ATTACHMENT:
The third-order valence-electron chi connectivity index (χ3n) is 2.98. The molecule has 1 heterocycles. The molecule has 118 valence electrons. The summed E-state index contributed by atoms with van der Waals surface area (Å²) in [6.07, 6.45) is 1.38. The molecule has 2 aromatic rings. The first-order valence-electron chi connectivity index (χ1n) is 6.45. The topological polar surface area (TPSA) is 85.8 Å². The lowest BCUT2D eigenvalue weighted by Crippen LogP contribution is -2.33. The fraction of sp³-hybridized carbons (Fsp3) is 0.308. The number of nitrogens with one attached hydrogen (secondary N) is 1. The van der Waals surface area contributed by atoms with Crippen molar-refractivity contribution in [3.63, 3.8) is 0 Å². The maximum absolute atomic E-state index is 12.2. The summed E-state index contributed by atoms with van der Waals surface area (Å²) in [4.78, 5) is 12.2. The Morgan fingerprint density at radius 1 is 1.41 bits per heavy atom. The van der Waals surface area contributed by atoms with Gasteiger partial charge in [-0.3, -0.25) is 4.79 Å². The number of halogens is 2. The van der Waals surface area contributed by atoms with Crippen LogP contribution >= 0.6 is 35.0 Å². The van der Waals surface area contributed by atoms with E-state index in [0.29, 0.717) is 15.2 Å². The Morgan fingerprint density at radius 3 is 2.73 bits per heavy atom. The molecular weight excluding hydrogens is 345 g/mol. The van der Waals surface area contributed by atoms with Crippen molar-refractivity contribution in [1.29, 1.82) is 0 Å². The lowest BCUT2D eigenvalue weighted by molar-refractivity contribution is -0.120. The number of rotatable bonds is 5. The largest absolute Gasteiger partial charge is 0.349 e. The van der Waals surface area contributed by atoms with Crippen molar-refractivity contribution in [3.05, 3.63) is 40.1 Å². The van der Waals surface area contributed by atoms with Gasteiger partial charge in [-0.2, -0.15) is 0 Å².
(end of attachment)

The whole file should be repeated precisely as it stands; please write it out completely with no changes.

The third-order valence-electron chi connectivity index (χ3n) is 2.98. The molecule has 1 heterocycles. The molecule has 118 valence electrons. The summed E-state index contributed by atoms with van der Waals surface area (Å²) in [6.07, 6.45) is 1.38. The molecule has 2 aromatic rings. The first-order valence-electron chi connectivity index (χ1n) is 6.45. The topological polar surface area (TPSA) is 85.8 Å². The lowest BCUT2D eigenvalue weighted by Crippen LogP contribution is -2.33. The fraction of sp³-hybridized carbons (Fsp3) is 0.308. The number of nitrogens with one attached hydrogen (secondary N) is 1. The van der Waals surface area contributed by atoms with Crippen molar-refractivity contribution in [3.63, 3.8) is 0 Å². The maximum absolute atomic E-state index is 12.2. The summed E-state index contributed by atoms with van der Waals surface area (Å²) in [4.78, 5) is 12.2. The Morgan fingerprint density at radius 1 is 1.41 bits per heavy atom. The van der Waals surface area contributed by atoms with Gasteiger partial charge in [-0.3, -0.25) is 4.79 Å². The number of halogens is 2. The van der Waals surface area contributed by atoms with Crippen LogP contribution >= 0.6 is 35.0 Å². The van der Waals surface area contributed by atoms with E-state index in [0.29, 0.717) is 15.2 Å². The Morgan fingerprint density at radius 3 is 2.73 bits per heavy atom. The molecular weight excluding hydrogens is 345 g/mol. The van der Waals surface area contributed by atoms with Crippen molar-refractivity contribution in [1.29, 1.82) is 0 Å². The lowest BCUT2D eigenvalue weighted by molar-refractivity contribution is -0.120. The number of rotatable bonds is 5. The largest absolute Gasteiger partial charge is 0.349 e. The van der Waals surface area contributed by atoms with Crippen molar-refractivity contribution in [3.05, 3.63) is 40.1 Å². The van der Waals surface area contributed by atoms with Gasteiger partial charge in [-0.2, -0.15) is 0 Å².